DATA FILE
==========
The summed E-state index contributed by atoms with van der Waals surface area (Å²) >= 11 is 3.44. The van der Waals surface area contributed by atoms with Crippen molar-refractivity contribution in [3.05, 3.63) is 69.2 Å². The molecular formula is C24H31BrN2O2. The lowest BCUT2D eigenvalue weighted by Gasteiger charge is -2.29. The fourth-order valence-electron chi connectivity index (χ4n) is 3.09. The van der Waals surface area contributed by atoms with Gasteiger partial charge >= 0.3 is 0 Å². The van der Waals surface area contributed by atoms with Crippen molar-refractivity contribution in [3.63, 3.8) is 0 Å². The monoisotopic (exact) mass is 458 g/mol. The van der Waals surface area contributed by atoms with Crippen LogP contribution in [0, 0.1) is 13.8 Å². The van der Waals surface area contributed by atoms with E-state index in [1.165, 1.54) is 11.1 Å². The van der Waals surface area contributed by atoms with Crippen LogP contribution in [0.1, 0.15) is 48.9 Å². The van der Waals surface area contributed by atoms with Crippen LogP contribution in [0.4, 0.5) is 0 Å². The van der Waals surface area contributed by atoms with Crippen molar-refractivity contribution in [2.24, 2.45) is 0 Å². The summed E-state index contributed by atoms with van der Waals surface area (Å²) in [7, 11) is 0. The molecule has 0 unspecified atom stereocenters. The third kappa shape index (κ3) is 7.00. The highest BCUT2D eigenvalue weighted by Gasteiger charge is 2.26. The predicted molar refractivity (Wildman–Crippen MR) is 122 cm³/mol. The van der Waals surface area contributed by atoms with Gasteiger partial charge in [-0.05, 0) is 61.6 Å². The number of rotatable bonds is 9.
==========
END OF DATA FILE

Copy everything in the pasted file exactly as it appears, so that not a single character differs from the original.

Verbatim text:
The summed E-state index contributed by atoms with van der Waals surface area (Å²) >= 11 is 3.44. The van der Waals surface area contributed by atoms with Crippen molar-refractivity contribution in [3.05, 3.63) is 69.2 Å². The molecular formula is C24H31BrN2O2. The lowest BCUT2D eigenvalue weighted by Gasteiger charge is -2.29. The fourth-order valence-electron chi connectivity index (χ4n) is 3.09. The van der Waals surface area contributed by atoms with Gasteiger partial charge >= 0.3 is 0 Å². The van der Waals surface area contributed by atoms with Crippen molar-refractivity contribution in [3.63, 3.8) is 0 Å². The monoisotopic (exact) mass is 458 g/mol. The van der Waals surface area contributed by atoms with Crippen LogP contribution in [0, 0.1) is 13.8 Å². The van der Waals surface area contributed by atoms with E-state index in [1.165, 1.54) is 11.1 Å². The van der Waals surface area contributed by atoms with Crippen LogP contribution in [0.1, 0.15) is 48.9 Å². The van der Waals surface area contributed by atoms with Crippen LogP contribution in [0.4, 0.5) is 0 Å². The van der Waals surface area contributed by atoms with Crippen molar-refractivity contribution in [2.24, 2.45) is 0 Å². The summed E-state index contributed by atoms with van der Waals surface area (Å²) in [7, 11) is 0. The molecule has 0 unspecified atom stereocenters. The third kappa shape index (κ3) is 7.00. The highest BCUT2D eigenvalue weighted by Gasteiger charge is 2.26. The predicted molar refractivity (Wildman–Crippen MR) is 122 cm³/mol. The van der Waals surface area contributed by atoms with Gasteiger partial charge in [-0.05, 0) is 61.6 Å². The number of rotatable bonds is 9.